Mel Brooks’ hilariously inappropriate smash hit “The Producers” is back in Manchester and it’s better than ever
The Palace Theatre is no stranger to brilliant productions, and The Producers is absolutely no exception! The all-star cast featuring Jason Manford, Cory English, Phil Jupitus, Louie Spence (the list goes on and on) doesn’t disappoint.
Based on Mel Brooks’ 1968 musical film of the same name, the story follows washed up, sleazy producer Max Bialystock (English) and his anxiety stricken accountant Leo Bloom, as they try to make the worst Broadway production of all time as a means to commit fraud. Culminating with a Hitler-inspired musical… that ends up opening to critical acclaim.
Where does one begin with Cory English’s portrayal of Max Bialystock? There isn’t much to say apart from the fact that English was born to play the role. He’s sleazy, promiscuous and quite frankly hilarious. A ‘complete’ stage actor—a terrific singer, extraordinary dancer, and he commands the stage with tremendous aplomb. He stole the scene every time he appeared on stage.
We all know that Manchester-born comedian Jason Manford is hilarious, so it was evident that the comical nature of The Producers came naturally to him. His comic timing was on point and made for an uproariously funny portrayal of nervous, wimpy accountant Leo Bloom. Manford isn’t only a top-notch actor, but he is a brilliant singer to boot. Who knew he could switch from tenor to soprano in the blink of an eye?
Of course Phil Jupitus deserves a mention for splitting the sides of every audience member playing the erratic ex-Nazi pigeon keeper-cum-scriptwriter Franz Liebkind. One Tiffany Graves channeled the naïve but hilarious nature of Swedish (I assume) performer Ulla. Olivier-Award winner David Bedella put in a colourful (both literally and metaphorically) performance as camp director Roger De Bris, alongside his even more camp assistant, Carmen Ghia, played by the crowd-pleaser Louie Spence, who obviously based his performance on, well… Louie Spence.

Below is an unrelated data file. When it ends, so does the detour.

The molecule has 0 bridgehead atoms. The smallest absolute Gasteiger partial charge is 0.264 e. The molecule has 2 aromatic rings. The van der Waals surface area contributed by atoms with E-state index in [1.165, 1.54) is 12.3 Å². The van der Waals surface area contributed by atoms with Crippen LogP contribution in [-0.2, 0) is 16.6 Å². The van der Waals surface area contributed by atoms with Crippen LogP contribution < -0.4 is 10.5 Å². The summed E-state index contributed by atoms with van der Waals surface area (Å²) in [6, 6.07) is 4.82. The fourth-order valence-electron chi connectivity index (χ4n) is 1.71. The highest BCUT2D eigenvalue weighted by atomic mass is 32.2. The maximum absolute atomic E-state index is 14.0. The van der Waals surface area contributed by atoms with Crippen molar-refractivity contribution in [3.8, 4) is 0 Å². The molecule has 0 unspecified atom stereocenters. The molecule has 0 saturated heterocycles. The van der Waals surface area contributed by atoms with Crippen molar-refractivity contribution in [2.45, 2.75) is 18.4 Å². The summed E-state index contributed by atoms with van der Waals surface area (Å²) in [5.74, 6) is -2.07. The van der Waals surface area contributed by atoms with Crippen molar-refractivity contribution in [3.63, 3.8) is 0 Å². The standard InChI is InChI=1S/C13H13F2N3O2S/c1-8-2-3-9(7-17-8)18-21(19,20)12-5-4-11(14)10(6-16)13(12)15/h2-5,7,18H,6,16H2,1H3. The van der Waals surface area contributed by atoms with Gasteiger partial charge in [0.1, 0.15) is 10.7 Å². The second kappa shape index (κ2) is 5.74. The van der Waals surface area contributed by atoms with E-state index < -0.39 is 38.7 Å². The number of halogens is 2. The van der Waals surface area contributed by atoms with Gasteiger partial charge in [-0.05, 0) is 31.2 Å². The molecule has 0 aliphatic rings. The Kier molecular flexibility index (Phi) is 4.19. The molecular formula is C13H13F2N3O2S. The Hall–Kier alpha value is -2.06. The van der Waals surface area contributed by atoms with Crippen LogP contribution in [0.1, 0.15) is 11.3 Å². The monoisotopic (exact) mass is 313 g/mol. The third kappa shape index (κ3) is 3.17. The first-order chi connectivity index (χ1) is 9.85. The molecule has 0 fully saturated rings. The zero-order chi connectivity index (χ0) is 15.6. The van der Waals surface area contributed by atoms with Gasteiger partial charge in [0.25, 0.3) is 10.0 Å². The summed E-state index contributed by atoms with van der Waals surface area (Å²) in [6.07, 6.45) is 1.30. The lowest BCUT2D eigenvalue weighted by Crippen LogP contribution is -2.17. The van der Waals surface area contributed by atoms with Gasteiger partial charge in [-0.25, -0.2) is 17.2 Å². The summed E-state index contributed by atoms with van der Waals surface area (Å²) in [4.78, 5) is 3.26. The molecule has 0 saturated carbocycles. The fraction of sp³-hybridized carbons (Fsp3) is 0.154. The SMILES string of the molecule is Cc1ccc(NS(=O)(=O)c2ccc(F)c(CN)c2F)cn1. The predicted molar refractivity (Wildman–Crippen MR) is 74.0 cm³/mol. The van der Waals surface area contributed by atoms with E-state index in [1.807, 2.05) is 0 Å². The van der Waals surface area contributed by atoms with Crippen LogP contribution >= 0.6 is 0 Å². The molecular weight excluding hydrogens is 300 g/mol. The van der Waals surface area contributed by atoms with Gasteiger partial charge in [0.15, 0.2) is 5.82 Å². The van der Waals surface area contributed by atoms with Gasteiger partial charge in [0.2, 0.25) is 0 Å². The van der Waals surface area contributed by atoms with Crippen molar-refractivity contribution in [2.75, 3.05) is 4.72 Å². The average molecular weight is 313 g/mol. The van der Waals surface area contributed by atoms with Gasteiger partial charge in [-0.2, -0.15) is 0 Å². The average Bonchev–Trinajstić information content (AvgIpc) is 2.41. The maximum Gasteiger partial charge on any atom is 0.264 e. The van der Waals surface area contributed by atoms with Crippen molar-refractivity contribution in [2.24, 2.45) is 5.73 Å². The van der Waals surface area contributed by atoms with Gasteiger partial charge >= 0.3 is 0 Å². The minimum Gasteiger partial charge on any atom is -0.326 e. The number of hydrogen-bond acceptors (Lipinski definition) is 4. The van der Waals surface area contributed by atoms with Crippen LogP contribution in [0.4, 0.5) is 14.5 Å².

The production itself is not for the faint-hearted or easily offended. From Max getting frisky with a number of elderly ladies, to a plethora of gay dancing Nazis occupying the stage for a 10-minute show stopping number in Act 2, there’s something to offend everybody. Sounds crazy, right? It may sound crazy, but it works a treat.
The staging is brilliant, mainly set on a backdrop of New York City, with the scene changes occurring efficiently and smoothly and (more impressively) no need to blackout the stage! And all of the outfits are just amazing. Particularly during the performance of ‘A Springtime for Hitler’ which features a cornucopia of coruscating Nazi costumes each accompanied by shimmering swastikas, climaxing with Hitler in his ‘traditional’ gleaming golden garb. With lines like “Don’t be stupid, be a smarty, come and join the Nazi party!” inappropriate is probably the word you’re looking for.
Based on what they’ve managed to put on stage, The Producers is guaranteed to be a rampant success; outrageous, offensive and jaw-achingly hilarious!